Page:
During the lengthy development of The Legend of Zelda: Ocarina of Time, Shigeru Miyamoto envisioned a worst-case scenario in which Link would be restricted to Ganon’s castle throughout the game’s entirety, jumping through portals to enter mission-based worlds. Let us be eternally grateful, then, that Miyamoto and his colleagues got a handle on their newly broken-in hardware before submitting their final product. There aren’t enough superlatives, in any language, to describe how important Ocarina of Time is, not only to the medium of video games, but to the act of telling and being enveloped by stories. You start the game as a child and finish it as an adult. Along the way, you will have traveled countless miles, met all sorts of creatures, and been tested both in battle and by a slew of imaginative puzzles. The Great Deku Tree. Dodongo’s Cavern. Jabu Jabu’s Belly. The Water Temple. Oh God, the Water Temple. Your initial foray into any of these environments isn’t easily forgotten, and the dungeons comprise only a fraction of the fantastical pleasures found in Ocarina of Time, a game that’s not just a game, but the birth of a memory that you’ll hold dear forever. LeChevallier

Red Dead Redemption

10. Red Dead Redemption (2010)

Red Dead Redemption is the game Grand Theft Auto always wanted to be. This pseudo-sequel to 2004’s Red Dead Revolver—a functional if underwhelming third-person western saga—thrusts you into a roam-all-you-want Old West sandbox environment, allowing you the freedom to concentrate on the storyline’s primary missions or simply gallop about the vast plains, dusty deserts, and Mexican mountains, collecting rare herbs, hunting wild animals, and rescuing whatever damsel in distress you might happen upon along the way. Far less limiting than GTA’s urban metropolises, which always felt constructed out of paper houses, Red Dead Redemption’s settings are fully, thrillingly alive, their functioning ecosystems, sudden dramatic occurrences, and operative economy all helping to create a sense of participating in a universe that operates independent of (rather than revolves around) you. To spend time in this adventure’s locales is to feel a part of a wider world. And, consequently, to catch a glimpse at gaming’s immersive potential. Schager

NieR Automata

9. NieR: Automata (2017)

If NieR Automata were just a straightforward open-world action title, one that could be completed in some 10 hours, stretching from the first line of dialogue until Ending A, it would still stand tall for being a fundamentally odd game about machines pondering their humanity, ending on a quaintly sentimental but earned grace note. Ending A, though, is the tip of the iceberg, partially obscuring what eventually reveals itself to be one of the most unique ludological and existentialist exercises in any medium. On one hand, it’s a love letter and celebration of everything games are, as its mechanics flit joyously between genres; it’s a hack-and-slash power trip one moment, a shooter the next, sometimes even a platformer. On the other, it’s pathologically obsessed with tearing down everything about what those genres have done up to this point in gaming. NieR Automata performs a philosophical autopsy on the post-apocalyptic corpse of humankind through the lens of machines finding themselves bound to make sense of their burgeoning sentience from the scraps we leave behind. It’s a game that revels in the destruction of one’s enemies, and also forces players to recognize their own role in creating them, and the imperative of understanding them to truly move forward, a pensiveness framed by one of the most glorious, eclectic scores ever composed. Clark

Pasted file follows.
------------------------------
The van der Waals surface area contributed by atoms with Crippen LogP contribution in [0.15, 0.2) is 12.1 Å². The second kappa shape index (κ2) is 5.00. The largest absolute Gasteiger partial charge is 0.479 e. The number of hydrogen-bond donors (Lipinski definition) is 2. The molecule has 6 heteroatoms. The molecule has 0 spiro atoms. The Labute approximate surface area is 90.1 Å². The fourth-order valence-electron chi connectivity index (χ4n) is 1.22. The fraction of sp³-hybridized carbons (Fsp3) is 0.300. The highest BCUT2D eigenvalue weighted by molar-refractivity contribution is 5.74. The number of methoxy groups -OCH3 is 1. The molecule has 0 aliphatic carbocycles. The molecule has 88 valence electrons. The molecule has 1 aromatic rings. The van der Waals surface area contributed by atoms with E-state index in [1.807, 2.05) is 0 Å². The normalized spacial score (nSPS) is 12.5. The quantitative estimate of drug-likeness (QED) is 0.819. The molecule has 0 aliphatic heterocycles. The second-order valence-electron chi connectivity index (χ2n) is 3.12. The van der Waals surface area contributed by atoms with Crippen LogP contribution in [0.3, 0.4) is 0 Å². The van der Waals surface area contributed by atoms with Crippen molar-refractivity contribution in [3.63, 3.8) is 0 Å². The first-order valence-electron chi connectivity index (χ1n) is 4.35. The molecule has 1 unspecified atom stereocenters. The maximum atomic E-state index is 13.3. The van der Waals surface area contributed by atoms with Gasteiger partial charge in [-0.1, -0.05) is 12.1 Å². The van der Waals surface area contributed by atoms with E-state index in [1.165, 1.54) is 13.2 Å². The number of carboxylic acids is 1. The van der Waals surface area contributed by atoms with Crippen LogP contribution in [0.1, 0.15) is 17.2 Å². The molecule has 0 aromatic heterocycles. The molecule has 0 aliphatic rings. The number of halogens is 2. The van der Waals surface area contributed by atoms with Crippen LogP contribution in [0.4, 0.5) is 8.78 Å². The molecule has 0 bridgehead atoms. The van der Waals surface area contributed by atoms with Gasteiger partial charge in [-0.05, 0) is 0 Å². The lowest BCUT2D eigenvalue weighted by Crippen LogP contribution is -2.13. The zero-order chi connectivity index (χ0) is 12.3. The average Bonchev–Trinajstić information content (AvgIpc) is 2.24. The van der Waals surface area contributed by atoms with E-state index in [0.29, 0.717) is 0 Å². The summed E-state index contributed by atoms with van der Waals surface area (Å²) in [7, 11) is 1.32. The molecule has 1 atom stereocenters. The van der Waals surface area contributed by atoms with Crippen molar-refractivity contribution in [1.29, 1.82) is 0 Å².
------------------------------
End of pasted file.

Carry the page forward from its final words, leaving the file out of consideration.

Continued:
Resident Evil 4

8. Resident Evil 4 (2005)

In Resident Evil 4, your mission to save the president’s daughter from kidnappers quickly goes south, stranding you in a nameless rural village in Spain in the midst of crazed villagers infected with something very, very bad. The game offers no guidance as to how to react or escape, leaving you in a state of anxiety as U.S. government special agent Leon Kennedy attempts to flee only to be quickly cornered and overcome. The series’s transition here from the stationary camera of the previous games to a fully 3D environment was a major step forward for third-person action games, but the sense of uncertainty that wracks the player throughout the lengthy narrative, of being made the center of a horrific, frenzied nightmare, is what made this game one of the most profoundly discomfiting experiences video games have ever seen. Aston

Metroid Prime

7. Metroid Prime (2002)

On paper, Metroid Prime should’ve been the game that made us all believe that the Metroid series should’ve stayed dead after the eight-year gap between Super Metroid and this release. In reality, Retro Studios defied every expectation that came with dragging a side-scroller kicking and screaming into 3D. Everything that made Super Metroid brilliant—its sense of isolation, Samus’s varied arsenal, the sheer size of the game’s world—remains intact. What Retro added was grand, evil beauty to Samus’s surroundings, a subtly creepy story of ill-fated alien civilizations told entirely without breaking the gameplay, and a laundry list of FPS innovations that felt next-gen, and in more than just the graphics, even when the game was prettied up for the Wii. Clark

Chrono Trigger

6. Chrono Trigger (1995)